Whenever any problem arises in Daquq and ahead of posing any threats to coexistence in the multiethnic and religious district, the local council of the senates (the notables) strives to put a peaceful end for it.
The council has been founded about a year ago representing all the ethnicities of Daquq district, 44 km south of Kirkuk. Its 12 members are well-known figures from Arab, Kurdish and Turkmen tribes following the threats by the turbulent security and disputes over agricultural lands.
“One of our missions is follow up for the problems the locals face to solve it peacefully unanimously in the spirit of one team since we have a long history of cohabit and the circumstances require such an approach,” said Abbas Hamdi Bagtash, a Turkmen figure in the region and head of Daquq Senate Council.
Our vision is that the ethnicities in Daquq want peace, preserve history of coexistence and social ties.
The district of Daquq is home to over 97,000 Turkmen, Arabs and Kurds, Sunni, and Shiite Muslims, and Kaka’is as well. Its part of Kirkuk province and one of the disputed territories between Baghdad and Erbil.
Lately, the region witnessed a severe dispute over ownership of agricultural lands.
The origin of the landownership disputes goes back to when agricultural lands belonging to Kurds and Turkmens in Kirkuk and some other disputed areas in other provinces were distributed among Arabs from central and southern provinces of Iraq under the rule of the Ba’th regime. Most of the Arabs who were settled there left after the fall of the Saddam regime in 2003.
The land confiscation and their redistribution to Arab farmers was part of the ‘Arabization process’ and was directly ordered by the regime’s ‘Revolutionary Command Council’, which had legal powers.
Last November, an agreement was signed between the Arab and Kurdish farmers that 18,5 square kilometers (1,850 hectare) of agricultural lands not to be cultivated by either side for the time being.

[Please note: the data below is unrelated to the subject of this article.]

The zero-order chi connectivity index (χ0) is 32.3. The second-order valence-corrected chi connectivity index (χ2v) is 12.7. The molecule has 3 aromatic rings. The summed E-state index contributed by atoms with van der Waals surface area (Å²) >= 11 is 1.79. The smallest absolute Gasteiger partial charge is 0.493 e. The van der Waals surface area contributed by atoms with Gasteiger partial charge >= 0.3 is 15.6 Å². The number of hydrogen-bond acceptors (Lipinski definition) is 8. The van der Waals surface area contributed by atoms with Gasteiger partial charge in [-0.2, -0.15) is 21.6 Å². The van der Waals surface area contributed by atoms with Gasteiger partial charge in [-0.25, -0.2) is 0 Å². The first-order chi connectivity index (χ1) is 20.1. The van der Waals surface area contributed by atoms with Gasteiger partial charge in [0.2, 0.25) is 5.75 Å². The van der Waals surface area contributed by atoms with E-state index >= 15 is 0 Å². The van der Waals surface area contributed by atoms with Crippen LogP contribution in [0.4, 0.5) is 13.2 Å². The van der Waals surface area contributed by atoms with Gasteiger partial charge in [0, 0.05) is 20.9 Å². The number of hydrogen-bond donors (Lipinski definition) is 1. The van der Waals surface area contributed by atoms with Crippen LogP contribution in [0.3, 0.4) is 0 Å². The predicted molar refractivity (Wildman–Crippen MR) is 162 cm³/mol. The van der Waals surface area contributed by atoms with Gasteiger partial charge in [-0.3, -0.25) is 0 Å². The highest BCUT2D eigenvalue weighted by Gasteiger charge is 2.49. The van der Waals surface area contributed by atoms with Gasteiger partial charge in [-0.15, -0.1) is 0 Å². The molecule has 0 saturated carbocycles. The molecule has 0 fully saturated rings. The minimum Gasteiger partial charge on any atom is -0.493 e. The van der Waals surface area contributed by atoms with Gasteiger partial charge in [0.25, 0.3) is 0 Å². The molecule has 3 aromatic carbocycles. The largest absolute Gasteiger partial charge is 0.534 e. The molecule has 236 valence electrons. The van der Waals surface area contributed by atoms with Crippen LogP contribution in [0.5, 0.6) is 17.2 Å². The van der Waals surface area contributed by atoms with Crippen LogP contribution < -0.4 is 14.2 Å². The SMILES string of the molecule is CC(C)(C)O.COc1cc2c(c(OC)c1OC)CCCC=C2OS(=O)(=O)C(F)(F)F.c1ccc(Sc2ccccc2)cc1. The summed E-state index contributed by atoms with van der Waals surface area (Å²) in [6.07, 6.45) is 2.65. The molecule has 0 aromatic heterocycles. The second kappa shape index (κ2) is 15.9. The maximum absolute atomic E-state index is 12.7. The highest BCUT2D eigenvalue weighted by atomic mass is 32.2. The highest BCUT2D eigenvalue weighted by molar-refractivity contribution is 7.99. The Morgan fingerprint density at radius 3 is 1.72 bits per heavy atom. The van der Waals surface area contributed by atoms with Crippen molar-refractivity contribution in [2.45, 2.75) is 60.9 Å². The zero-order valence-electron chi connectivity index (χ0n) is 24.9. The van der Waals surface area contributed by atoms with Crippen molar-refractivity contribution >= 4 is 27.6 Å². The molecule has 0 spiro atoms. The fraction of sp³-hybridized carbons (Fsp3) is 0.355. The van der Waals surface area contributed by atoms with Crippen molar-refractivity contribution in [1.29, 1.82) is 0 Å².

The council founded in 2020, has 12 key members supervising 12 committees for all sectors. The head of council is circulated quarterly.
“Our main goal is preserving peace and coexistence in Daquq so once a problem occurs, we try to solve it in a peaceful way” said Zahir Bakir, a Kurdish member of the council.
The council meets biweekly to discuss pending issues. Last meeting mid-June hosted Colonel Hamza Fouad, commander of Brigade 45 of Iraqi army, in charge of the security of Daquq.
“In the meeting we have offered him several proposals to stabilize the region including a security checkpoint south of Daquq to avoid security gap,” said Rafid Jalal, a Turkmen figure and member of the local advisory council.
The commander promised to do his best to secure Daquq by deploying more forces in Daquq.
“We want message of fraternity and coexistence to prevail hatred speech.”
One of the threats Daquq encountered was retaliation and confrontation among the ethnicities following ISIL control over part of Kirkuk suburbs and almost one third of Iraq. The efforts aim at deleting the aftermath of the brutal.
Hassan Hilal, a tribal chieftain of al-Boufaraj tribe said, “We want message of fraternity and coexistence to prevail hatred speech.”
“Our efforts are directed at all ethnicities, sects and religions to respect the privacy of each other and avoid tension and complications, he added.
The sleeper cells of so-called Islamic State in Iraq and Levant ISIL lately escalated moves targeting Kaka’i civilians and Iraqi forces. In Mid-March, a soldier of Iraqi army was killed and another injured when "ISIL sniper" targeted Iraqi army brigade in the villages of Mora and Ban Shakh, southwest of Daquq district of Kirkuk Northern Province.
Early March, Tens of ISIS hideouts destroyed and several militants killed in an air-land operation by Iraqi forces in three disputed areas. Following escalation of ISIS attacks in February killing over 15 members of Iraqi forces and tens injured, a wide range of operations launched in Khanaqin, Daquq and Duz Khurmatu disputed territories.
“Any decision taken by the council is approved followed by all components,” said Hilal, member of the council which embraces Muslims, Sunnis and Shiites, and Kaka’is as well.
A group of Kurd, Arab and Turkmen political parties support the council and its mission by participating in its bimonthly meetings.
Despite the turbulent security, occasionally feud over lands escalate to confrontation between Kurds and Arabs.
The council have addressed relevant authorities to take the issue to court in order to put a legal end to the feud.
Kurds, whom controlled Kirkuk up to October 2017 when the so-called Islamic State ISIS was ousted by Iraqi forces, wanted Kirkuk to become part of the Kurdistan region through a referendum for independence, which has been opposed by the Arab and Turkmen populations.
“We have a bright history of fraternity and now it’s the duty of all of us to preserve this brotherhood,” Hilal optimistically said.